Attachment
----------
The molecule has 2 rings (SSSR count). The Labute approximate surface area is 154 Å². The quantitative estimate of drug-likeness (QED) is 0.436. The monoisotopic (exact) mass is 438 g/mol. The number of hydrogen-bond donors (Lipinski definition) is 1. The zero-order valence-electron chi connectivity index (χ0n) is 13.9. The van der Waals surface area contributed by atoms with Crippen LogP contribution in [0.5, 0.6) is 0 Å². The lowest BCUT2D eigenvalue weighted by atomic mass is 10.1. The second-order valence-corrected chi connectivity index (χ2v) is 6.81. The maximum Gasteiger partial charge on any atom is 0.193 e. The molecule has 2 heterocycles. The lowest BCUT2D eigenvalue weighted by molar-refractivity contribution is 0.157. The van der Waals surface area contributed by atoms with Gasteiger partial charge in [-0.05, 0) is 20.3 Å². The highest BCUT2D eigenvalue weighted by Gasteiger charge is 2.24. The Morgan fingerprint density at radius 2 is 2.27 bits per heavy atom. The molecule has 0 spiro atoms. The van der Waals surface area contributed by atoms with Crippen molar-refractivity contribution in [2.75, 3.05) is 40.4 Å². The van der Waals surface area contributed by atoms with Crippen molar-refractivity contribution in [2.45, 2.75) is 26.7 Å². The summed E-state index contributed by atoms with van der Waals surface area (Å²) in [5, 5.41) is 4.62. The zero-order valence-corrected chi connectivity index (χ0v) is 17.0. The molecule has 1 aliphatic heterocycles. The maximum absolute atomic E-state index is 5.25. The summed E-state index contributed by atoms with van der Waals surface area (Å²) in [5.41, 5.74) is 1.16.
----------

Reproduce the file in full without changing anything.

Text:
The molecule has 2 rings (SSSR count). The Labute approximate surface area is 154 Å². The quantitative estimate of drug-likeness (QED) is 0.436. The monoisotopic (exact) mass is 438 g/mol. The number of hydrogen-bond donors (Lipinski definition) is 1. The zero-order valence-electron chi connectivity index (χ0n) is 13.9. The van der Waals surface area contributed by atoms with Crippen LogP contribution in [0.5, 0.6) is 0 Å². The lowest BCUT2D eigenvalue weighted by atomic mass is 10.1. The second-order valence-corrected chi connectivity index (χ2v) is 6.81. The maximum Gasteiger partial charge on any atom is 0.193 e. The molecule has 2 heterocycles. The lowest BCUT2D eigenvalue weighted by molar-refractivity contribution is 0.157. The van der Waals surface area contributed by atoms with Gasteiger partial charge in [-0.05, 0) is 20.3 Å². The highest BCUT2D eigenvalue weighted by Gasteiger charge is 2.24. The Morgan fingerprint density at radius 2 is 2.27 bits per heavy atom. The molecule has 0 spiro atoms. The van der Waals surface area contributed by atoms with Crippen molar-refractivity contribution in [2.75, 3.05) is 40.4 Å². The van der Waals surface area contributed by atoms with Crippen molar-refractivity contribution in [2.45, 2.75) is 26.7 Å². The summed E-state index contributed by atoms with van der Waals surface area (Å²) in [5, 5.41) is 4.62. The zero-order valence-corrected chi connectivity index (χ0v) is 17.0. The molecule has 1 aliphatic heterocycles. The maximum absolute atomic E-state index is 5.25. The summed E-state index contributed by atoms with van der Waals surface area (Å²) in [5.41, 5.74) is 1.16.